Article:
Yeah, I read about the code, haven't used it either, or have I? Wait a minute, seems I did, but it flubbed, or no, I found a page that linked it, but my viewer did not register the change, yes that's it, and I never dwaddled around trying to find out why.
Do you have to put in a full day today? The 8500 is in the shop. They ordered a new logic board which will be delivered on Monday. Hopefully that fixes it, and by the middle of NEXT week I'll be busying reloading software into the bubba box in native POWERMAC CODE.
Left foot has swollen up like an elephant's tootsie, but I'm hobbling around pretty good, yet without stamina. Upstairs, downstairs both feet give out in short order, and I don't want to aggravate too much these poor dogs with 265 pounds of brute force hunkering down onto them one step at a time. No red streaks up my calf, no hint of internal bleeding or other catastrophic parlay.
Woke from a bizarre dream this morning. Starts with Sue and I seemingly younger, she pregnant and bulging, me tattooed and as rich in ugly righteousness as I put to the camera today, strolling into a staid smalltown church of about forty people in the middle of the service. The whole batch of them stop their hymnsinging to turn and stare like idiots in the breeze. We sit sheepishly at the very back in a section of those common metal fold-out chairs behind the last pew although there is plenty of room in the the pews, but why make presumptions?
The stark surroundings of the church prompt me in the dream to question Sue in self-conscious whisper if this were indeed a Methodist church (Sue's heritage. I was raised primarily in a High Episcopalean diocese.). I looked around and saw that the pews were liberally integrated. Several Negro faces. Several Asian faces. Maybe even a Hispanic face. I was counting, just noticing the rainbow. All were visibly shocked by our arrival. I checked for dress code violations. Several men were without jacket, just short sleeves and ties, just as I was wearing, but none sported tattooes of course.
Perhaps it was only the extreme tardiness of our intrusion, for the service soon ended, the offering plates passed. I noticed I was carrying a fistful of change in my hand and as I dropped it into the plate the jingle of coin skirting over coin was long and impressive to several who were charting our every blink. The offering was the last event of the service, and since we were in the back of the church right next to the door, gawking folk were beginning to file past us with oooohs and aaaahs at the clink clink of what seemed an endless stream of coins dropping from my closed fist.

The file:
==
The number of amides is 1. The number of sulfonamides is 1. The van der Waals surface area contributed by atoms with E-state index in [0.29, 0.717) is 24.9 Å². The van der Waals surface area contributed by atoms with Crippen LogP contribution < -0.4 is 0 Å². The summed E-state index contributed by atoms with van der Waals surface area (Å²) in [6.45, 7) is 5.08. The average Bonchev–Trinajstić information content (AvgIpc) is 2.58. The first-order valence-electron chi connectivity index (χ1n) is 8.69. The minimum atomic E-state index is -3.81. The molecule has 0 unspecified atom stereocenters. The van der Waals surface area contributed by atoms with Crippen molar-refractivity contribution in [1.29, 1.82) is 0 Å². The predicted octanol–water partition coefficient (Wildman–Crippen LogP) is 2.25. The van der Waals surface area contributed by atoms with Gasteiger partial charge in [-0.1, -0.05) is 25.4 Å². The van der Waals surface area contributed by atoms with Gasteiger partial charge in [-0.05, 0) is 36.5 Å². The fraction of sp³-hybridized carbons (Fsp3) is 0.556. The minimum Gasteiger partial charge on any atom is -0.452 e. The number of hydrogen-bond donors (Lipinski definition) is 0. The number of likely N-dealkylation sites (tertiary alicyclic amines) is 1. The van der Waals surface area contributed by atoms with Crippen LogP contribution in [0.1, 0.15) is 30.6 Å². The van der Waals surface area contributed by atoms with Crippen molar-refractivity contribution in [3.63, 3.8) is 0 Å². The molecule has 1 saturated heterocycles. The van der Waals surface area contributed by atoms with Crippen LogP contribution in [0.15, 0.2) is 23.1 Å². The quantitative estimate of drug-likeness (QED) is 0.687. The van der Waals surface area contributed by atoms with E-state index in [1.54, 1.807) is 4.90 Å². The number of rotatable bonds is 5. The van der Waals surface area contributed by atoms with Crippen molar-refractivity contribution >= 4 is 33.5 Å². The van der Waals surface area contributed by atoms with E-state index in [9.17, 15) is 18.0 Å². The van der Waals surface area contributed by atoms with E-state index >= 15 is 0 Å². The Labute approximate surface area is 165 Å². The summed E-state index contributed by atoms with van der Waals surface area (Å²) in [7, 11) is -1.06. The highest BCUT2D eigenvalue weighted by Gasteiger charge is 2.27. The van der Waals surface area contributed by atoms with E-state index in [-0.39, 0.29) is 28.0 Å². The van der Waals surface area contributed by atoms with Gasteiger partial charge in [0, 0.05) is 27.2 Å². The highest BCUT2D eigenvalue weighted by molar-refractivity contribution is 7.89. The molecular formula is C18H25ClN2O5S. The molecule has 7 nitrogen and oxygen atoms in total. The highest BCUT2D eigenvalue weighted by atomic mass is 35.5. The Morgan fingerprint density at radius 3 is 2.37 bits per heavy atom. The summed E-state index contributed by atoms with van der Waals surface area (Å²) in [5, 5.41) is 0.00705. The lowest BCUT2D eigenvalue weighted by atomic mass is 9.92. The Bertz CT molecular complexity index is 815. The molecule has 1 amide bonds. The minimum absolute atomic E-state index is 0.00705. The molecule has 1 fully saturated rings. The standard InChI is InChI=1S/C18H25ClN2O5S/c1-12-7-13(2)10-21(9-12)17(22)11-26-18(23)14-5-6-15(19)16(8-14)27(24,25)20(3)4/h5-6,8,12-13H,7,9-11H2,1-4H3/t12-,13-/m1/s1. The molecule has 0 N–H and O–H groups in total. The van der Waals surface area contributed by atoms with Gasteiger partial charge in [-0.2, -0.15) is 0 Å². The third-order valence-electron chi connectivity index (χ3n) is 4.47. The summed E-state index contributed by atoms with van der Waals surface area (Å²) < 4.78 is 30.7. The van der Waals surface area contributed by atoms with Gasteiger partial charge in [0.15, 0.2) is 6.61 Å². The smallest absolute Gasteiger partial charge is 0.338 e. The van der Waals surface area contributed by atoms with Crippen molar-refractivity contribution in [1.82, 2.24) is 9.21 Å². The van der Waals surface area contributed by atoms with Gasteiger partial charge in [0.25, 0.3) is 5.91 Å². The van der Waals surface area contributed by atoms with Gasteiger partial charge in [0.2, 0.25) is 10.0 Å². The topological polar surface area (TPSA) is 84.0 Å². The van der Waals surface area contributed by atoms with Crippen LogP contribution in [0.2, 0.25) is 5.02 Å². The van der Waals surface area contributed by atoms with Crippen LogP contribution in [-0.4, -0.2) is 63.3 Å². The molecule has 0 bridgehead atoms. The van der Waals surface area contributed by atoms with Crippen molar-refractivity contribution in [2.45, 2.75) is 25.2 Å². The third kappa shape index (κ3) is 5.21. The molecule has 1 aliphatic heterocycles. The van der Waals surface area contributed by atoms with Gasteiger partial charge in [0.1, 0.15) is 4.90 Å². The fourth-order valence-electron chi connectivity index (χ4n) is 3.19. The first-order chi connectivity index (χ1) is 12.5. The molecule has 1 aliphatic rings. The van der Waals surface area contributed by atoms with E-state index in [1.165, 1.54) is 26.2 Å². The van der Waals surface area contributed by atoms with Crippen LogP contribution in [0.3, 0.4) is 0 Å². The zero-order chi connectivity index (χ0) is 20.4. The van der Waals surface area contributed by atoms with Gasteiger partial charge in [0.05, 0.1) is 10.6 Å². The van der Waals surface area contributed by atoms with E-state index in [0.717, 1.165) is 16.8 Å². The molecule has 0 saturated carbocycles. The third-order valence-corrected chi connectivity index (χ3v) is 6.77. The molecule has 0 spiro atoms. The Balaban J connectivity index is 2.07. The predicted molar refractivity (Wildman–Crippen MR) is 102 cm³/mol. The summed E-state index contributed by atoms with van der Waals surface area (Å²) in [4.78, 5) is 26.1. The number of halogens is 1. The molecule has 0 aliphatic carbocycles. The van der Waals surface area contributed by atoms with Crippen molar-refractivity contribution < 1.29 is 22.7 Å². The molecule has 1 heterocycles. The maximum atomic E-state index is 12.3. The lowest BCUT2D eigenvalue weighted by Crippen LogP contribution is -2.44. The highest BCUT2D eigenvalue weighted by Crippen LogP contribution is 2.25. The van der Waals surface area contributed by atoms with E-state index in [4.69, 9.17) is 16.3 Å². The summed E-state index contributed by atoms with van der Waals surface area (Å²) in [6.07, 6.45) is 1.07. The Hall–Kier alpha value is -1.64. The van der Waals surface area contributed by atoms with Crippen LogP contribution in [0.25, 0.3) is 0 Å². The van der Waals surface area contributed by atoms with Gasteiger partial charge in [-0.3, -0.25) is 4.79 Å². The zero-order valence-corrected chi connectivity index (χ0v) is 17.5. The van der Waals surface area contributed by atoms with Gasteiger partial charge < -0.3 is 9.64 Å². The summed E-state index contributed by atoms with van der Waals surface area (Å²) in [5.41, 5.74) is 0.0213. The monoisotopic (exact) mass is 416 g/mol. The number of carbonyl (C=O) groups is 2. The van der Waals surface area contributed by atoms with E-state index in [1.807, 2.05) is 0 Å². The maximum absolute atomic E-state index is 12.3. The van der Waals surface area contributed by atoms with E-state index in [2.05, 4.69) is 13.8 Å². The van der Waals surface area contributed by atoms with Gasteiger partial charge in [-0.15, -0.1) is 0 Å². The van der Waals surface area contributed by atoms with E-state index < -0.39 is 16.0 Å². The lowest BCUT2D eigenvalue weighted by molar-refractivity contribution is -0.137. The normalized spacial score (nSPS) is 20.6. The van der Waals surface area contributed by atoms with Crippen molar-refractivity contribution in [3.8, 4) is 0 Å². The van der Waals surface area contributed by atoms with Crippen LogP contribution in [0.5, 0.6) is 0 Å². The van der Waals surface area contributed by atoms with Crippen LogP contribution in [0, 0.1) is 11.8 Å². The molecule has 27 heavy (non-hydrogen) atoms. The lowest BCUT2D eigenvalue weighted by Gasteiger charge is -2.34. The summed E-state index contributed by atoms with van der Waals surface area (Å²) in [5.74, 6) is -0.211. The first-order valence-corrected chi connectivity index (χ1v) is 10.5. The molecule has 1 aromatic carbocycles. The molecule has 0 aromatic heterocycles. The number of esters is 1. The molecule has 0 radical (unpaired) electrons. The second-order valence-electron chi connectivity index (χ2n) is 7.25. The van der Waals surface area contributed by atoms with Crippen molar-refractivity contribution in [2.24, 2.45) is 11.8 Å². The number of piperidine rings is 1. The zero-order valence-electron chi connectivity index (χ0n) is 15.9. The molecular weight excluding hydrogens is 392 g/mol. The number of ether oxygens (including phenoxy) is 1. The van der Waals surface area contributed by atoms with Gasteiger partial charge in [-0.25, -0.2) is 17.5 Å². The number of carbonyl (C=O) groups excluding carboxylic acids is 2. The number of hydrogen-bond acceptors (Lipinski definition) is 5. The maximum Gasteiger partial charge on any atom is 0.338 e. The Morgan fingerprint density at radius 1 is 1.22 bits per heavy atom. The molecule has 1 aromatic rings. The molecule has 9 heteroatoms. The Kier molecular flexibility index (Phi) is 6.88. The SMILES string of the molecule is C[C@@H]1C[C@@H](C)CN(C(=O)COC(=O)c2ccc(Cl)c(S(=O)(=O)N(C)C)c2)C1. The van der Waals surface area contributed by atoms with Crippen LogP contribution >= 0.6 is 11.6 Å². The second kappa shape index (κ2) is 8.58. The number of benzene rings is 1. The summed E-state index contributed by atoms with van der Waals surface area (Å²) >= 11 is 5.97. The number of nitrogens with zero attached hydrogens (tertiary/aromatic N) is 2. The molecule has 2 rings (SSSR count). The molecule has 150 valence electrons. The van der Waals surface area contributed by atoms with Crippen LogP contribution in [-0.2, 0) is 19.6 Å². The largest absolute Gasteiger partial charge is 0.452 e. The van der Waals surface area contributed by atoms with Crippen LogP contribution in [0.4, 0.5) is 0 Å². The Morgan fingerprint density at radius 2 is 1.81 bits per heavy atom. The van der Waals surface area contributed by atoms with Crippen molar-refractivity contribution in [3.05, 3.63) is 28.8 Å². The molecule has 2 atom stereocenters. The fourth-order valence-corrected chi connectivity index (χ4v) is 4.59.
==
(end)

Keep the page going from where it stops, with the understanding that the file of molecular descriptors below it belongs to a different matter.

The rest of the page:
I know this kind of dream. I never win. This is the eternal chase, one confrontation after another with no clear resolution. I am never fast enough to fully escape nor fast enough to catch a culprit when in a rare twist I am in pursuit of them. A variation on the roadrunner and coyote theme no doubt. Thousands of these futile dreamchase scenes have logged in my head over the years, childhood and adult. The best resolution is simply to wake up. And I did. But the feelings I felt in protecting a pregnant Sue were quite warm and fuzzy. I was particularly touched by that portion of the dream...
The first to speak was a black man that I had to look up to see, although I recognized the voice, and then the face as the wizened but genteel man who played the boss in the fact-checking department of a big publishing house on the shortlived Herman's Head sitcom, a black man, who simply said to me, "Hello Gabriel, it's good to see you here."
It was at this point that I knew that this was not the beginning of the dream at all because prior to the church scene, this black man (wish I could remember his name on Herman's Head, or better yet his real name, but only Bernard comes to mind, and uh, that's my neighbor Chisley's given) had greeted me as the principal in a typical highschool scenario as I registered there.
Geez, back in highschool, but married with pregancy, seeking refuge in a bland Methodist culture...a wacky dream, but it doesn't end here. After this first greeting, my polite smile, a knowing nod, I am still cha-chinging coins but finally empty my palm just as some other black man comes dashing through the foyer door to where I am now standing with a shout directed straight into my face, "Now I KNOW God made Jesus a white man!"